"There’s only two developers left, and none of them are competent enough to keep up certain projects," a former Hacking Team and Memento Labs employee, who asked to remain anonymous to discuss internal issues, told Motherboard. A second former employee confirmed that most developers and software engineers have left.
"The new management had no idea what type of work this was, what problems it had, how the development of this kind of software works," the former employee said, explaining how the company changed after it was rebranded. "They have sunk a company that already was in a critical state."
Can You Trust A Company In 2019?
Both sources said that the company was not paying salaries to the developers; in response, many of the employees left.
"They started off the wrong foot after the acquisition," the second former employee said, explaining how the company stopped paying salaries. "They got in and walked all over us. What did they expect?"Do you work at Memento Labs or another similar company? We'd love to hear from you. Using a non-work phone or computer, you can contact Joseph Cox securely on Signal on +44 20 8133 5190, Wickr on josephcox, OTR chat on [email protected], or email [email protected] You can contact Lorenzo Franceschi-Bicchierai securely on Signal at +1 917 257 1382, OTR chat at [email protected], or email [email protected]
At the end of last year, MIT Technology Review reported that Memento Labs was back in business, attending surveillance fairs and advertising a new system, an upgrade on RCS. The company called it RCS X. But the first former employee also said that the products Memento Labs is advertising haven't evolved from the original RCS system. "It’s RCS, they have never changed it, even after the  leak," they said, referring to Hacking Team's earlier product, the Remote Control System (RCS). "They barely updated it half-assedly to keep it working." Paolo Lezzi, the owner of Memento Labs, admitted that the last year has been tough, for several reasons. First, he said in a phone interview, some employees loyal to the former CEO David Vincenzetti were boycotting the new management, and some old employees had outsized salaries.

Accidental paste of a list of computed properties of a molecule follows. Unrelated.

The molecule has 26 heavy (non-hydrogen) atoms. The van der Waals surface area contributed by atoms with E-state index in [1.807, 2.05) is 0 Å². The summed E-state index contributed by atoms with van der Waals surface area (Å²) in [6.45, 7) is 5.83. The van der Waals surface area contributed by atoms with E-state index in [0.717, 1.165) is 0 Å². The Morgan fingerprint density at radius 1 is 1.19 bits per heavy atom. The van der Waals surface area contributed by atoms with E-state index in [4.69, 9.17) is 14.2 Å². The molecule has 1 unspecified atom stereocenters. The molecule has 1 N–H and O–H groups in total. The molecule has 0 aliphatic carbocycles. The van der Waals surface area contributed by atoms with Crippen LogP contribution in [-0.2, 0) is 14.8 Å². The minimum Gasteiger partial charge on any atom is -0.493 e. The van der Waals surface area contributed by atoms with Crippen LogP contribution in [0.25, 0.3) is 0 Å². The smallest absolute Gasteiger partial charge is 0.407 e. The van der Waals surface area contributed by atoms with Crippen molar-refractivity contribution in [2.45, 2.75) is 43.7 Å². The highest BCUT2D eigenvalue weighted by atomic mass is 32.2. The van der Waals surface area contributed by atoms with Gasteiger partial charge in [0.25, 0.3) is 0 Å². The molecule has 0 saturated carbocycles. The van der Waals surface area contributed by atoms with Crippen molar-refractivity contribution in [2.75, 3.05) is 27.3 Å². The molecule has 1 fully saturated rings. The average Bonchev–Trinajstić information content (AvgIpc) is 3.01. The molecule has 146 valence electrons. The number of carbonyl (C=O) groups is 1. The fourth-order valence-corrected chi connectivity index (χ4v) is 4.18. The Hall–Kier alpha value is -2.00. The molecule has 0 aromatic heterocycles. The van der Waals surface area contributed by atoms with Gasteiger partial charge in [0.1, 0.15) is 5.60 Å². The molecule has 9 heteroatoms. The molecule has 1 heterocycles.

"There were some people that cost the company 300,000 euro per year and did almost nothing every day," Lezzi said.
Also, the code was in dire need of renewal.
"We found a technical situation that was very bad," Lezzi said. "They didn't recover anything from 2015. It was just cut and paste."
"They got in and walked all over us. What did they expect?"
Lezzi said Memento is on the way to getting better even though it lost 20 employees in the last year. He did not respond when asked whether there are only two developers left, as the two former employees alleged, and said Memento now has 25 employees and is hiring 10 or 15 more.
Following the U.S. Government’s decision on technology developed by Chinese manufacturers, multiple investors from Hangzhou Hikvision Digital Technology and Zhejian Dahua Technology (the two largest surveillance camera manufacturers in the world) decided to get rid of the company’s shares because, according to the cybersecurity specialists, they fear that the impact of this decision will be extended to the rest of their business.
A current Memento Labs employee, who asked to not be named as they were not authorized to speak to the press, said that most of the 20 employees left have a technical background, and denied that the software is completely outdated.
The employee said that when they came in they "were not happy about what I saw, which is why I redesigned everything and we are in the process of developing."In January 2018, Motherboard reported that Hacking Team was still alive thanks to a mysterious investor from Saudi Arabia. Then in April 2019 surveillance company InTheCyber announced it had acquired a majority stake in Hacking Team and was merging the two companies to create Memento Labs.
Memento Labs owner Lezzi told Motherboard at the time "We want to change absolutely everything," and "We’re starting from scratch."
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